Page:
The third-placed side joined Uruguay in advancing with both teams on 25 points, four ahead of fifth-placed Peru, who went down 1-0 to Giorgian De Arrascaeta's goal late in the first half.

Peru are still in control of their play-off fate, although both Colombia and Chile can catch them as Paraguay attempt to again play the role of spoilers in Tuesday's final match in Lima.

Cristiano Ronaldo's dip in goalscoring form is of no concern to Fernando Santos, who felt he was "tremendous" in Portugal's World Cup qualifying play-off semi-final success against Turkey. 

First-half efforts from Otavio and Diogo Jota put Portugal in control in Porto, but Burak Yilmaz pulled one back after the hour mark and had a chance to equalise from the penalty spot with five minutes remaining. 

However, Yilmaz missed the target from 12 yards and Matheus Nunes completed a 3-1 win for the hosts in stoppage time, with Ronaldo hitting the bar in the final act of the game.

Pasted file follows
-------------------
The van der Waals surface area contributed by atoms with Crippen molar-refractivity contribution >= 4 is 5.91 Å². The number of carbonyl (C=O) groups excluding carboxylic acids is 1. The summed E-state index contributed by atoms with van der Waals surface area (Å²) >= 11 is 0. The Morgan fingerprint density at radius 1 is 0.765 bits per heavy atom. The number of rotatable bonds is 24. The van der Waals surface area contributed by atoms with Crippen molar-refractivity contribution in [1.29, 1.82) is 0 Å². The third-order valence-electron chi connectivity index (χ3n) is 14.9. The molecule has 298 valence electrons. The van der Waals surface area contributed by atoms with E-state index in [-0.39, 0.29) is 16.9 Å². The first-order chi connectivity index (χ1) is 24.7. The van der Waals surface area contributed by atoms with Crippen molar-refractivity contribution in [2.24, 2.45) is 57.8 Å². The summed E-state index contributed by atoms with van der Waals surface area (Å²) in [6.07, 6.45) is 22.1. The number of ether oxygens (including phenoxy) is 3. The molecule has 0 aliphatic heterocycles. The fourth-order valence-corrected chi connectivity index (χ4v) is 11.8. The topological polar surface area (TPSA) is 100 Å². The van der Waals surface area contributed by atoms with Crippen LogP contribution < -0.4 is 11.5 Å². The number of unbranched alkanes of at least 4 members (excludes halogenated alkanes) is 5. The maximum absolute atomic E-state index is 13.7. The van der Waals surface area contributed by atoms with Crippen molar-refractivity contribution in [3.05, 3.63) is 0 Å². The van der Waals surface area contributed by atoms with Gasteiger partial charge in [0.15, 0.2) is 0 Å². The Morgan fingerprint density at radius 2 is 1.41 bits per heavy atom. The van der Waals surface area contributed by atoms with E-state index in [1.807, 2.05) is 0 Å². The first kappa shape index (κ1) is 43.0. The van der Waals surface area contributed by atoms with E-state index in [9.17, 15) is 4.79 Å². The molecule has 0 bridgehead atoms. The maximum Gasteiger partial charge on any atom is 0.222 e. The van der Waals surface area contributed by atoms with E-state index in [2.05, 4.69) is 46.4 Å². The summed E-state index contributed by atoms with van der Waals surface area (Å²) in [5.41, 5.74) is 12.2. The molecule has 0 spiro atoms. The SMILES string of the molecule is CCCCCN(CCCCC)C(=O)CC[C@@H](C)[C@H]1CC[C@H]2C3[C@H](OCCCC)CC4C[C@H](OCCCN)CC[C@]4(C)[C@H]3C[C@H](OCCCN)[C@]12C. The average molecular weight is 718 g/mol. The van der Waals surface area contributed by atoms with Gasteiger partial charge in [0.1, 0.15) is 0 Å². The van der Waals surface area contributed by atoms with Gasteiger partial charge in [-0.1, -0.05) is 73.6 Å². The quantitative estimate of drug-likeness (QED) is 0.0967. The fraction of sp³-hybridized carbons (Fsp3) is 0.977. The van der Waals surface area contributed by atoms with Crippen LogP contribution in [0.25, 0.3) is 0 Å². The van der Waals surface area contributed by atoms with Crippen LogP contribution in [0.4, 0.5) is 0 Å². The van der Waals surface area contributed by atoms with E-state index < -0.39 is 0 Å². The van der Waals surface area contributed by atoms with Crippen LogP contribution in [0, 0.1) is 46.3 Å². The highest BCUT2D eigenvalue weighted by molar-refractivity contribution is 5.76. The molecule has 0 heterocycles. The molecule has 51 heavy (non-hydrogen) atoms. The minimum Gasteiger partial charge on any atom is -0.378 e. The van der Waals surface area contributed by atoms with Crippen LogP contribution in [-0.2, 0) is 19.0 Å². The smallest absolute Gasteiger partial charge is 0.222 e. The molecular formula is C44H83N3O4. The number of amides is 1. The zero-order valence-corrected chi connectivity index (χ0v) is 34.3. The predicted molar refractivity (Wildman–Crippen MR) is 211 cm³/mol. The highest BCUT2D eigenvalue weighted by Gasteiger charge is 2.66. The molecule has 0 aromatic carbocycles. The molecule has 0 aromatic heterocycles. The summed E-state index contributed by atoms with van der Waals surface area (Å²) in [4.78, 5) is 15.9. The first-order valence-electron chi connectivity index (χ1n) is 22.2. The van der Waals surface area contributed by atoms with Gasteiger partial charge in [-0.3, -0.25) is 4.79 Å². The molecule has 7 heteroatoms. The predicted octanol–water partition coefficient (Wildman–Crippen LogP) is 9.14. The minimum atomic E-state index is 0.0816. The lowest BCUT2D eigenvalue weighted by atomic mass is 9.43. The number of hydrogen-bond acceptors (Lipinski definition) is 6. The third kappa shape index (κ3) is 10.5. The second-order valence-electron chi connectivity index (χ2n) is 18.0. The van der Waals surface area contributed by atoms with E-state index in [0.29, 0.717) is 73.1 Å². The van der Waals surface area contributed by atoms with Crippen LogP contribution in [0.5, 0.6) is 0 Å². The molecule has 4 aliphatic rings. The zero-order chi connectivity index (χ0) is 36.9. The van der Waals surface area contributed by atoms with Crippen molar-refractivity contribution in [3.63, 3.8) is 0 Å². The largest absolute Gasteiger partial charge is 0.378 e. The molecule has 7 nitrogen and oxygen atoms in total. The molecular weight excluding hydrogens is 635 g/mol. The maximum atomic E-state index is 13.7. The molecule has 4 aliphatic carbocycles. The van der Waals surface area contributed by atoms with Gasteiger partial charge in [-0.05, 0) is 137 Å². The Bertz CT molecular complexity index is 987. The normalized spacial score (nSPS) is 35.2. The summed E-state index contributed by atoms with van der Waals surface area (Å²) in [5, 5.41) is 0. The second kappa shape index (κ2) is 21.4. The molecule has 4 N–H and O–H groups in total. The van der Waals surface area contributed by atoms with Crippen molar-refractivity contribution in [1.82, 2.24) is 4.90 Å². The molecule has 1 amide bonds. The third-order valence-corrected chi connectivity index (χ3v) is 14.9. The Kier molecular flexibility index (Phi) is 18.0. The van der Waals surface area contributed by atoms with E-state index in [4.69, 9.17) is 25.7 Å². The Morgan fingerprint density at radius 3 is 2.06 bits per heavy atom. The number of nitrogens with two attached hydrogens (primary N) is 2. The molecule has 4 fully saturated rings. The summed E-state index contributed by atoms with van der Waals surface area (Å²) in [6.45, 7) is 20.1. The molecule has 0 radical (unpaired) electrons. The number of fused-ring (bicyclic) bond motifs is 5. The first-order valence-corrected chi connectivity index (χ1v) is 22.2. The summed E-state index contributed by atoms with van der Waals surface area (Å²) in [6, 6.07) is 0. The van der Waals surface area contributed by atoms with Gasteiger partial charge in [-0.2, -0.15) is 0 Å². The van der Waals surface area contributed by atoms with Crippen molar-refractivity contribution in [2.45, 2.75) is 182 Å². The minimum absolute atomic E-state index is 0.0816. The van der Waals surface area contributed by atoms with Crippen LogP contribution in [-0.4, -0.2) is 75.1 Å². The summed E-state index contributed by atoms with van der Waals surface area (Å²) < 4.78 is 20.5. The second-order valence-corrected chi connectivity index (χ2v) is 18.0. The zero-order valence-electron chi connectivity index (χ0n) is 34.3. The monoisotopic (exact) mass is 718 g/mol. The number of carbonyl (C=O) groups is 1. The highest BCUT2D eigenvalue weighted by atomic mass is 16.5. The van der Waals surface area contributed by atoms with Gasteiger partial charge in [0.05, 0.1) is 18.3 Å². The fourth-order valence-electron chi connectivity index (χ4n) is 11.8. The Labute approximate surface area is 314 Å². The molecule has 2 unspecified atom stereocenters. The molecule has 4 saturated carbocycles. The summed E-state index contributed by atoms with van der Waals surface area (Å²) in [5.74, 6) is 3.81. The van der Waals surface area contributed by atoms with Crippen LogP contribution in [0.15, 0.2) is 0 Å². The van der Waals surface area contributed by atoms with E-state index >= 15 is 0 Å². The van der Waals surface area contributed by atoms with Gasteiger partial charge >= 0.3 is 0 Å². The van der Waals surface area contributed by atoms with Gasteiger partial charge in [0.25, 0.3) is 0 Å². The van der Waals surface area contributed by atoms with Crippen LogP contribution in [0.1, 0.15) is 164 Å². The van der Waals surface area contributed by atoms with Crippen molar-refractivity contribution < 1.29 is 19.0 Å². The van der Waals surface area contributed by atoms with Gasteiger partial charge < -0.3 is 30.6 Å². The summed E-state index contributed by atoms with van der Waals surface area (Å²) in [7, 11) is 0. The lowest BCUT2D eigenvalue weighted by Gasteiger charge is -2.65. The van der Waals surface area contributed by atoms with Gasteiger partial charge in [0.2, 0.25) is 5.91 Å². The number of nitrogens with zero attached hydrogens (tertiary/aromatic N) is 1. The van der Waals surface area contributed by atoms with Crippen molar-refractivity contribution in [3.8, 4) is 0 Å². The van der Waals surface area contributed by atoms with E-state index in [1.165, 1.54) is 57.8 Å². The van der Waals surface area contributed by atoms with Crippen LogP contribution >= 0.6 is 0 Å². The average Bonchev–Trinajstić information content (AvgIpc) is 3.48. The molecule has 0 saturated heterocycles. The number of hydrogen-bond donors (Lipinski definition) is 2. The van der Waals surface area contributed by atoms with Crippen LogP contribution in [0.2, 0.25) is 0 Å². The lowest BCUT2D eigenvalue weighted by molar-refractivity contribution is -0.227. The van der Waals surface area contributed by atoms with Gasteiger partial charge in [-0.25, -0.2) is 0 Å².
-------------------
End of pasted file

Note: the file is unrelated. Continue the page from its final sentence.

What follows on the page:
The Manchester United forward had five efforts on goal and hit the target with two of them. Diogo Jota (38), who played 20 minutes fewer than Ronaldo, was Portugal's only outfield starter with fewer touches than him (40).  

Ronaldo also failed to find the back of the net in Portugal's draw with the Republic of Ireland and the defeat to Serbia that cost Santos' men automatic qualification for Qatar. 

He has scored just four goals in his past 13 appearances in all competitions for club and country, but the Portugal boss is unconcerned by his displays. 

"Ronaldo is judged on the goals he scores, it's always that way," said Santos. 

"From my perspective, he played a tremendous game, bringing the group together, working and pressing with the intensity of the game. 

"He didn't score, but that doesn't invalidate what was an excellent performance for Ronaldo. He had several opportunities. He didn't convert them, but he opened up a lot of spaces for others and that's something to highlight."

Ronaldo is one of several veterans in the side that it has been suggested should be phased out by Santos to make way for a new generation, but the coach spoke out in defence of the more experienced options at his disposal.